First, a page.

But security is just one of the sides of our alliance. The UK is also one of our most important partners in business and innovation. Just like the U.S., this is all about jobs, jobs, jobs. And British businesses invest billions upon billions in the U.S., more than any other country. In fact, we invest more in each other than anywhere else in the world -- about a trillion dollars -- over a trillion dollars total. British businesses hire over a million American workers, and about the same over here.

The UK is also our largest market in Europe. We export about $121 -- a little bit over that -- billion dollars' worth of goods and services annually. Total trade between us is about $230 billion for goods and services. So we've got a pretty balanced relationship in that department.

And the trade is actually going up. In the first few months of this year, we've seen trade go up about 21 percent. That was not anticipated. Everybody said it was going to go down; it's going up.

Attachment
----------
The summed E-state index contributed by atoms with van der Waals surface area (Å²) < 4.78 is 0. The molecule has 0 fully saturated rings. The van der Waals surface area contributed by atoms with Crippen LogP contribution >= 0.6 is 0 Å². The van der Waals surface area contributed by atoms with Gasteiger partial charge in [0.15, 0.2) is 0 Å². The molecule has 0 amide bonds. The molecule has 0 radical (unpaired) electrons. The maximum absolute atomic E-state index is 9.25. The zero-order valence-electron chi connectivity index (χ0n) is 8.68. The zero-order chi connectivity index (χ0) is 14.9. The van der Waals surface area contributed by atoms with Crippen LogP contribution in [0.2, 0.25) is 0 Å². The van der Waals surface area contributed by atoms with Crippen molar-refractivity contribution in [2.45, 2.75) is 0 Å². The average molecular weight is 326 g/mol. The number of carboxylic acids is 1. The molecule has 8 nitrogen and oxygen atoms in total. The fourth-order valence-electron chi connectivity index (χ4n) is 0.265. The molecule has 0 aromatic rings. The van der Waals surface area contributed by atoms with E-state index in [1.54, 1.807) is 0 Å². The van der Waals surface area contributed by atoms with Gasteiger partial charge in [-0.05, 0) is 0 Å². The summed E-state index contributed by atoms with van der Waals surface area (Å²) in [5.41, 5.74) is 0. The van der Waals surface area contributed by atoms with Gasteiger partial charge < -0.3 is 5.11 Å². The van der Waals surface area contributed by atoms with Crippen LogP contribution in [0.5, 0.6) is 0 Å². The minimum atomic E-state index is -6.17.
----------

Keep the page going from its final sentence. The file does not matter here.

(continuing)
The UK is also one of the best partners in science and research. You know, in almost every field, you usually find a Brit and an American working side by side in a lab.

So the UK is a big part of our success and that's the context in which the President is coming here to the UK. The President knows this country -- President Trump knows this country probably better than any President in recent history. This is where his mother was born. Actually in Lewis, it's one of the Hebrides Islands -- the outer Hebrides Islands in Scotland. And I was just in Islay in the Inner Hebrides. So it's beautiful and remote, and kind of out there, as part of Scotland.

So the President knows how important the special relationship is firsthand and that's why the bust of Churchill is actually in the Oval Office as we speak. This is not an accident. He knows that he has an opportunity to make this special relationship even stronger.

The UK is very preoccupied right now with Brexit. There's a lot of debate about the pros and cons. But as Americans, we always look at where the opportunities are. Britain has a once-in-a-lifetime opportunity to change direction. And I'm very confident, whichever way this goes, that Britain will make a success of Brexit and whatever else it does in the future because the UK is loaded with talent. This is true of London, Belfast, Edinburgh, Cardiff. I've been going all around the country and I really see it firsthand.